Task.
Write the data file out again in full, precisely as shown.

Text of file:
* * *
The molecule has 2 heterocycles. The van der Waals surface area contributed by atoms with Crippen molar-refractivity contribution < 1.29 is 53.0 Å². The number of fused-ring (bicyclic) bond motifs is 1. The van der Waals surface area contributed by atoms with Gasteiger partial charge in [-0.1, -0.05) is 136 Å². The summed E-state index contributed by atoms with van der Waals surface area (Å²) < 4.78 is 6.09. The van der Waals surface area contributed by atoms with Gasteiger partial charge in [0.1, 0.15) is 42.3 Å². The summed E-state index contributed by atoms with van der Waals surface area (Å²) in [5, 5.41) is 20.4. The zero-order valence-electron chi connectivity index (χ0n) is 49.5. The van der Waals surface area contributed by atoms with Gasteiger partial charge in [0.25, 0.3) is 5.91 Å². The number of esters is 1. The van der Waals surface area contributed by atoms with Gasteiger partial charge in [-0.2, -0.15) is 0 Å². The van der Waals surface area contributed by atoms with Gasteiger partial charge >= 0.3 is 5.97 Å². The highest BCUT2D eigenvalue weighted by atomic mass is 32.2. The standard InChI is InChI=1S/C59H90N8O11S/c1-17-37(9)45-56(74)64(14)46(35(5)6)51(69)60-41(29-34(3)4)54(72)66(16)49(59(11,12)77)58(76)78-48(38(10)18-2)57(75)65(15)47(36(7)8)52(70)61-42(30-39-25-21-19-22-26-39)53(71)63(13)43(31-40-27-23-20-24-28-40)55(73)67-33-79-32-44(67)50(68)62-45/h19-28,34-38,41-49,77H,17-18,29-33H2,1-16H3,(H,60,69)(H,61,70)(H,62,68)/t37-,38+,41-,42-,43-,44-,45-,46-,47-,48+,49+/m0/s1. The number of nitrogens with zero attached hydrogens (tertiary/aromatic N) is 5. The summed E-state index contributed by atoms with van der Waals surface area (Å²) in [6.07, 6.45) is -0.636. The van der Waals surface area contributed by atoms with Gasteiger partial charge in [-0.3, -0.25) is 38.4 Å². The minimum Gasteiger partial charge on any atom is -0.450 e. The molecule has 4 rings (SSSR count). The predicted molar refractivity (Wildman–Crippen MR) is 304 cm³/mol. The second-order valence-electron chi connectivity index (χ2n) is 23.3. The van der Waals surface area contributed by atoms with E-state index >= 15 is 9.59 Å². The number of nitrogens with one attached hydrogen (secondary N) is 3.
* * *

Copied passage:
The molecule has 2 heterocycles. The van der Waals surface area contributed by atoms with Crippen molar-refractivity contribution < 1.29 is 53.0 Å². The number of fused-ring (bicyclic) bond motifs is 1. The van der Waals surface area contributed by atoms with Gasteiger partial charge in [-0.1, -0.05) is 136 Å². The summed E-state index contributed by atoms with van der Waals surface area (Å²) < 4.78 is 6.09. The van der Waals surface area contributed by atoms with Gasteiger partial charge in [0.1, 0.15) is 42.3 Å². The summed E-state index contributed by atoms with van der Waals surface area (Å²) in [5, 5.41) is 20.4. The zero-order valence-electron chi connectivity index (χ0n) is 49.5. The van der Waals surface area contributed by atoms with Gasteiger partial charge in [0.25, 0.3) is 5.91 Å². The number of esters is 1. The van der Waals surface area contributed by atoms with Gasteiger partial charge in [-0.2, -0.15) is 0 Å². The van der Waals surface area contributed by atoms with Gasteiger partial charge >= 0.3 is 5.97 Å². The highest BCUT2D eigenvalue weighted by atomic mass is 32.2. The standard InChI is InChI=1S/C59H90N8O11S/c1-17-37(9)45-56(74)64(14)46(35(5)6)51(69)60-41(29-34(3)4)54(72)66(16)49(59(11,12)77)58(76)78-48(38(10)18-2)57(75)65(15)47(36(7)8)52(70)61-42(30-39-25-21-19-22-26-39)53(71)63(13)43(31-40-27-23-20-24-28-40)55(73)67-33-79-32-44(67)50(68)62-45/h19-28,34-38,41-49,77H,17-18,29-33H2,1-16H3,(H,60,69)(H,61,70)(H,62,68)/t37-,38+,41-,42-,43-,44-,45-,46-,47-,48+,49+/m0/s1. The number of nitrogens with zero attached hydrogens (tertiary/aromatic N) is 5. The summed E-state index contributed by atoms with van der Waals surface area (Å²) in [6.07, 6.45) is -0.636. The van der Waals surface area contributed by atoms with Gasteiger partial charge in [-0.3, -0.25) is 38.4 Å². The minimum Gasteiger partial charge on any atom is -0.450 e. The molecule has 4 rings (SSSR count). The predicted molar refractivity (Wildman–Crippen MR) is 304 cm³/mol. The second-order valence-electron chi connectivity index (χ2n) is 23.3. The van der Waals surface area contributed by atoms with E-state index >= 15 is 9.59 Å². The number of nitrogens with one attached hydrogen (secondary N) is 3.